Rise up, O God, and scatter your enemies. Let those who hate God run for their lives (Psalm 68:1).
Psalm 68 is complicated and filled with images from Israel’s history, God helping the oppressed, and through it all, a thread foreshadowing the ultimate return of Jesus.
I have a gift of taking the profound and making it mundane. Sorry!
But when I read this Psalm, I think of a three-layer chocolate cake. The first layer – our victory; the second layer – Israel’s victory over enemies; and the third layer – Jesus’s ultimate victory.
I love chocolate, and three layers of chocolate seem a great way to express the joy of ultimate victory. There is celebration throughout this Psalm, like a birthday party, or a joyous victory celebration.
Praise God, all you people of Israel; praise the Lord, the source of Israel’s life (v. 26).
The first layer: My victory!
Surrounded by unnumbered thousands of chariots, the Lord came from Mount Sinai into his sanctuary (v. 17).
“Surrounded by unnumbered thousands of chariots” is one of my favorite images from the entire Bible describing Jesus. No matter my situation, I find hope when I consider my Lord with thousands of chariots riding to my rescue.
Jesus with “millions of angels” is a Father to the fatherless and a Defender of widows (v. 5), He sets prisoners free and gives them joy (v. 6), and each day He carries us in His arms (v. 19).
The second layer: Israel’s victory!
Verse one of Psalm 68 is a quotation from Numbers 10:33-35 and was used by Moses on the days when the Israelites moved their camp while following the cloud of God’s glory.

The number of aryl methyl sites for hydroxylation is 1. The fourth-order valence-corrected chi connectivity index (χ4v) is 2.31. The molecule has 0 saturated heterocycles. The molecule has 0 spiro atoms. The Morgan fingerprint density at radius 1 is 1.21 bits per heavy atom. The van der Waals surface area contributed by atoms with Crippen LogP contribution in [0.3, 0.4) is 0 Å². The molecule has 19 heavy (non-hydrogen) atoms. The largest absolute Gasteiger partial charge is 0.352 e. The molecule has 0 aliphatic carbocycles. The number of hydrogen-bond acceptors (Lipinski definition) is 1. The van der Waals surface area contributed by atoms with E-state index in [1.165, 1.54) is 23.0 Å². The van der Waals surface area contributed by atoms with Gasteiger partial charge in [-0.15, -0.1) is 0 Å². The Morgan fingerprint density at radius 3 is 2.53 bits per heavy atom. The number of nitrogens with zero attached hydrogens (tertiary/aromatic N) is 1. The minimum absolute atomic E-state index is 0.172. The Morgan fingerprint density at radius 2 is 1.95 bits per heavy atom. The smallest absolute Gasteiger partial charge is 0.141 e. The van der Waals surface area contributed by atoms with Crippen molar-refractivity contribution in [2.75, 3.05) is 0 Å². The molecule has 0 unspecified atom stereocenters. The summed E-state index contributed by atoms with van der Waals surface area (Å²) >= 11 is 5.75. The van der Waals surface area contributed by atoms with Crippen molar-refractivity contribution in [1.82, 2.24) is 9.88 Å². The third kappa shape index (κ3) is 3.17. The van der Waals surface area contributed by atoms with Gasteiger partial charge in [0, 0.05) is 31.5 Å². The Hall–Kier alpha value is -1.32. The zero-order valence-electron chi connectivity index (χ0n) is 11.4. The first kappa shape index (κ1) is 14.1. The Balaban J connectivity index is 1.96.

O God, when you led your people out from Egypt, when you marched through the dry wasteland, the earth trembled, and the heavens poured down rain (vv. 7-8).
For any nation or any people undergoing persecution or literal invasion:
Summon your might, O God. Display your power, O God, as you have in the past (v. 28).
The third layer: The Lord’s victory!
There are images of the end-times victory of Jesus throughout this Psalm. The Apostle Paul quotes verse 18 in Ephesians 4:8-10 when he describes the final glory of Jesus:
That is why the Scriptures say, “When he ascended to the heights, he led a crowd of captives and gave gifts to his people.” [This is from Psalm 68:18.] Notice that it says “he ascended.” This clearly means that Christ also descended to our lowly world. And the same one who descended is the one who ascended higher than all the heavens, so that he might fill the entire universe with himself (Ephesians 4:8-10).
The best way to read the three layers of Psalm 68 is to take three days.
On the first day ask yourself, “What hope do I find by reading this chapter?” The second day ask, “What victory could Israel or any nation under attack find in this chapter?” And the third day think, “Jesus, help me to rejoice in your final victory as I read this chapter.”
While reading on all days, emphasize “God” (whether aloud or in your mind) as you read. “God” or “Lord” – these names are mentioned at least 45 times in Psalm 68.
Victory comes from our Lord God!